Fathers or brothers of men found guilty of committing a sexual offence are four to five times more likely than average to commit a similar offence themselves, a new study claims.
The study, carried out by scientists from the University of Oxford in the UK and the Karolinska Institute in Sweden, suggested that genetic factors, rather than environmental influences, were responsible for this effect.
Researchers analysed data from around 22,000 male sex offenders convicted in Sweden between 1973 and 2009. They found that 2-2.5 percent of brothers or fathers of convicted sexual offenders had themselves committed a sexual offence. This is approximately five times higher than the offending rate in the general population of around 0.5 percent.
Professor Niklas Långström from the Karolinska Institute and lead author of the study, said: 'Although sex crime convictions are relatively few overall, our study shows that the family risk increase is substantial.'
In order to separate genetic factors from environmental influence, the authors compared families from similar backgrounds, looking at fathers with sons, full siblings as well as differences between paternal and maternal half-brothers - likely reared in separate environments but with the same number of shared genes.
Based on this, the authors determined that just two percent of the risk of committing a sexual offence is accounted for by shared environmental influences, whilst 40 percent is accounted for by genetics. The remaining risk is likely due to 'non-shared' environmental factors, which could include things such as head injuries, peer group and social influences.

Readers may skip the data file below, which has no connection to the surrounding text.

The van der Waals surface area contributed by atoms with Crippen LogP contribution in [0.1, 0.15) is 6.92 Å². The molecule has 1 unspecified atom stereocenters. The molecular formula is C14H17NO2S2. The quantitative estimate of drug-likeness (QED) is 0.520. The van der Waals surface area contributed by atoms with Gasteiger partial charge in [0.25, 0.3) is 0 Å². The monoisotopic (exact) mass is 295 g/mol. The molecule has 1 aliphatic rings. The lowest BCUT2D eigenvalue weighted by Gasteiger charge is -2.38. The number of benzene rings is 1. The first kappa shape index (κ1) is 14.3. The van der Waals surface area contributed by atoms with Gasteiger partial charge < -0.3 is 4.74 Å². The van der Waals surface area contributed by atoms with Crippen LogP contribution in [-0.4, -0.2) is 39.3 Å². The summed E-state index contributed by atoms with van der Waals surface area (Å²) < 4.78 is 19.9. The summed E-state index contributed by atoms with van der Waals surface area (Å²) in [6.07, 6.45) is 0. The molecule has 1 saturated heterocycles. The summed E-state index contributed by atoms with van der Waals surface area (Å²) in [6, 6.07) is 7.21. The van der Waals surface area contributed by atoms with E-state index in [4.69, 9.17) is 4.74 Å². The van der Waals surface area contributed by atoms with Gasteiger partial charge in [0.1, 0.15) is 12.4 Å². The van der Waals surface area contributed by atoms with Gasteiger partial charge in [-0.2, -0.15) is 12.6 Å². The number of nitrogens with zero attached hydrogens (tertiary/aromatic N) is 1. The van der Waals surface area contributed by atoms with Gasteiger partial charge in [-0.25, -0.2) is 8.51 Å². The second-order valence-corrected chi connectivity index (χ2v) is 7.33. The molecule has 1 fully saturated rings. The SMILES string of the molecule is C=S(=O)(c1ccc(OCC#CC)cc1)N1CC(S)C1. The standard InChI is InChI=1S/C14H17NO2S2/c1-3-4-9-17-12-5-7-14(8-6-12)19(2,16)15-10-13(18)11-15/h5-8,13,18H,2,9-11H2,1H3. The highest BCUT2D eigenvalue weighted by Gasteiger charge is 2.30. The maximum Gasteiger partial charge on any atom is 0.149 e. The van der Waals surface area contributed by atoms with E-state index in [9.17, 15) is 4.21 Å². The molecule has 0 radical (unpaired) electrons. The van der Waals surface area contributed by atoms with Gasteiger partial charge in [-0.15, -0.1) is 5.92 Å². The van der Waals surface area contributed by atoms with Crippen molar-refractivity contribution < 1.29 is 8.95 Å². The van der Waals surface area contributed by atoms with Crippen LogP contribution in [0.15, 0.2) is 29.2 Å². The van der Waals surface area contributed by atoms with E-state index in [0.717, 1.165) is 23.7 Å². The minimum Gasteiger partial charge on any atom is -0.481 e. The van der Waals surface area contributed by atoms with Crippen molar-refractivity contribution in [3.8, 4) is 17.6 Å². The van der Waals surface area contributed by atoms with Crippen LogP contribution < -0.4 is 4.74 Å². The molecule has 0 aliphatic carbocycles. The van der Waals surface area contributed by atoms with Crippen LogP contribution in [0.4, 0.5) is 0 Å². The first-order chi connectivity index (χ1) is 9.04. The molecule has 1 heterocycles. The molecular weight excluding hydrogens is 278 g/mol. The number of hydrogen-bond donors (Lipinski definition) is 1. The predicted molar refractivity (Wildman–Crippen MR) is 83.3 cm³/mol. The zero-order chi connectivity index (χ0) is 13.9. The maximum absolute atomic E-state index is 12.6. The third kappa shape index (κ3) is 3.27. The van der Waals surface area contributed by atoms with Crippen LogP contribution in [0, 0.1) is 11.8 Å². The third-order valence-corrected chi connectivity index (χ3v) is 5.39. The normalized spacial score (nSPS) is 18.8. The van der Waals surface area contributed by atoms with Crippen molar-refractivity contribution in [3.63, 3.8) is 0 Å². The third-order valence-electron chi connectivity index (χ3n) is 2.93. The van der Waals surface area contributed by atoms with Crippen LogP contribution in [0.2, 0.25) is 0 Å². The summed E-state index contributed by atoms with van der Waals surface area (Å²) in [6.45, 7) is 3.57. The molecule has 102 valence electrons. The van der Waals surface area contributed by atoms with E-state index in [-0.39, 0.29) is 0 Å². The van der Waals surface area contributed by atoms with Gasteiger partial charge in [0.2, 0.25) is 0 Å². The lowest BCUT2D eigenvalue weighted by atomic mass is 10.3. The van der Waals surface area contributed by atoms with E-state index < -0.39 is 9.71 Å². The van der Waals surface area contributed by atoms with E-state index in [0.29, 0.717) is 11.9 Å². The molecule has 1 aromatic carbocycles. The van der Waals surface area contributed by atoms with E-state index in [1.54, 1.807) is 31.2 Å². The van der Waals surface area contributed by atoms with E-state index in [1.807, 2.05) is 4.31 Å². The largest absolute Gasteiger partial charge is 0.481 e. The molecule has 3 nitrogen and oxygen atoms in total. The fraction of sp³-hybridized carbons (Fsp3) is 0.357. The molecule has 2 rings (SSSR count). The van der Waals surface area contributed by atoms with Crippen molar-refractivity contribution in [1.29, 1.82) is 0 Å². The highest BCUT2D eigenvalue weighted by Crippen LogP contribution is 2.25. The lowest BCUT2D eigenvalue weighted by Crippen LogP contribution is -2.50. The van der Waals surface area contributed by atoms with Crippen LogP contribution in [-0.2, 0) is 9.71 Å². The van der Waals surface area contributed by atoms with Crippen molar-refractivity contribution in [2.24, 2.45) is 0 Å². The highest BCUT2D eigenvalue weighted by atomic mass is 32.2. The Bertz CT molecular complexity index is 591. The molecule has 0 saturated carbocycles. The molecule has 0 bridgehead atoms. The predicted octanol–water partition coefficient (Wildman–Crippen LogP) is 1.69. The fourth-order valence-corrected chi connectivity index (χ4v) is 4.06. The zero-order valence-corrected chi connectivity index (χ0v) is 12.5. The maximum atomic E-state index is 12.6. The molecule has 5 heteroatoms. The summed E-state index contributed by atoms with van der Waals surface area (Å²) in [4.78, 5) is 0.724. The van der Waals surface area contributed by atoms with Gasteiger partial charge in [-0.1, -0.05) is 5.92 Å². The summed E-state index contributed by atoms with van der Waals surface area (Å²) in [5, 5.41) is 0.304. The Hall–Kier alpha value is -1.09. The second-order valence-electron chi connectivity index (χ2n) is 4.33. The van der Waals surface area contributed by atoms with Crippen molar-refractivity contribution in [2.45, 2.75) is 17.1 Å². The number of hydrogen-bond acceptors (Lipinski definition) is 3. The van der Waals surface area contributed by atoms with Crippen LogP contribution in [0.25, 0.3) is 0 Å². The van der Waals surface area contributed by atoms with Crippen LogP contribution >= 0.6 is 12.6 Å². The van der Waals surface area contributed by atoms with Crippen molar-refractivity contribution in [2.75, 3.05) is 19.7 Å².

However, Emily Underwood notes in Science that most previous studies have found that experiencing abuse early in life is the most important risk factor for later committing abuse crimes. The offenders' previous record of exposure to abuse was not taken into account here, a limitation in attempting to quantify the role of environmental influences. Further, relying on conviction records could lead to a bias in the data, as many more sexual crimes are committed than reported.
Dr Fred Berlin, a psychiatrist at Johns Hopkins University in Baltimore, USA, who was not involved in the study, told Science that the group 'may be overestimating the role of genes' because their assumptions were incorrect.
The authors, however, are 'definitely not saying that we have "found a gene for sexual offending" or anything of the kind', said Professor Seena Fazel from the University of Oxford. Instead, they suggest a combination of genes relating to impulse control, sex drive and intelligence are likely to be involved. They are cautious about this research leading to the ostracising of offenders' families, said Professor Långström, who made clear that 'this does not imply that sons or brothers of sex offenders inevitably become offenders too.'
The authors argue that this new information could help better predict those at high risk of offending. It could then be possible for social services to intervene and 'target education and preventative therapies where they could do the most good', said Professor Fazel.